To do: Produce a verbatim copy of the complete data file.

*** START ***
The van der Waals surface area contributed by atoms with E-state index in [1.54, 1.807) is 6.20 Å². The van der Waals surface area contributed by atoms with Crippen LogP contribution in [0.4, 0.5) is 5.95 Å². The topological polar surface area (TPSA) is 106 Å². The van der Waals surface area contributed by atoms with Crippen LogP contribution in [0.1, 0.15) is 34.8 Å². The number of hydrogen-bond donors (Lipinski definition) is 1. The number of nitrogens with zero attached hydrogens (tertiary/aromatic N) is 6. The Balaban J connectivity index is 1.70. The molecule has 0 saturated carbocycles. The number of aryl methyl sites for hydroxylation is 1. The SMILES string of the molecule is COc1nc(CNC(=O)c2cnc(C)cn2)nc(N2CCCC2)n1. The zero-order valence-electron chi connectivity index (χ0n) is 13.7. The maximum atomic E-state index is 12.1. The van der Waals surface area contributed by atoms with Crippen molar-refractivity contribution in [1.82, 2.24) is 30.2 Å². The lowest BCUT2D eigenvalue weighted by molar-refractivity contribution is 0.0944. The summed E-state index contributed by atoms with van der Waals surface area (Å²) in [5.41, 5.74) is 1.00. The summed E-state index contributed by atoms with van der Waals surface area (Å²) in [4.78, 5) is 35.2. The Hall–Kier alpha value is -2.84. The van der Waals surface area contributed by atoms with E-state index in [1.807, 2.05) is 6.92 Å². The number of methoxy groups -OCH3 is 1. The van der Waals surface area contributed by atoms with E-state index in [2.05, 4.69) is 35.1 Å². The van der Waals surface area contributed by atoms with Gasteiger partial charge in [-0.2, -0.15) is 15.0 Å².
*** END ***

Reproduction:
The van der Waals surface area contributed by atoms with E-state index in [1.54, 1.807) is 6.20 Å². The van der Waals surface area contributed by atoms with Crippen LogP contribution in [0.4, 0.5) is 5.95 Å². The topological polar surface area (TPSA) is 106 Å². The van der Waals surface area contributed by atoms with Crippen LogP contribution in [0.1, 0.15) is 34.8 Å². The number of hydrogen-bond donors (Lipinski definition) is 1. The number of nitrogens with zero attached hydrogens (tertiary/aromatic N) is 6. The Balaban J connectivity index is 1.70. The molecule has 0 saturated carbocycles. The number of aryl methyl sites for hydroxylation is 1. The SMILES string of the molecule is COc1nc(CNC(=O)c2cnc(C)cn2)nc(N2CCCC2)n1. The zero-order valence-electron chi connectivity index (χ0n) is 13.7. The maximum atomic E-state index is 12.1. The van der Waals surface area contributed by atoms with Crippen molar-refractivity contribution in [1.82, 2.24) is 30.2 Å². The lowest BCUT2D eigenvalue weighted by molar-refractivity contribution is 0.0944. The summed E-state index contributed by atoms with van der Waals surface area (Å²) in [5.41, 5.74) is 1.00. The summed E-state index contributed by atoms with van der Waals surface area (Å²) in [4.78, 5) is 35.2. The Hall–Kier alpha value is -2.84. The van der Waals surface area contributed by atoms with E-state index in [1.807, 2.05) is 6.92 Å². The number of methoxy groups -OCH3 is 1. The van der Waals surface area contributed by atoms with E-state index in [2.05, 4.69) is 35.1 Å². The van der Waals surface area contributed by atoms with Gasteiger partial charge in [-0.2, -0.15) is 15.0 Å².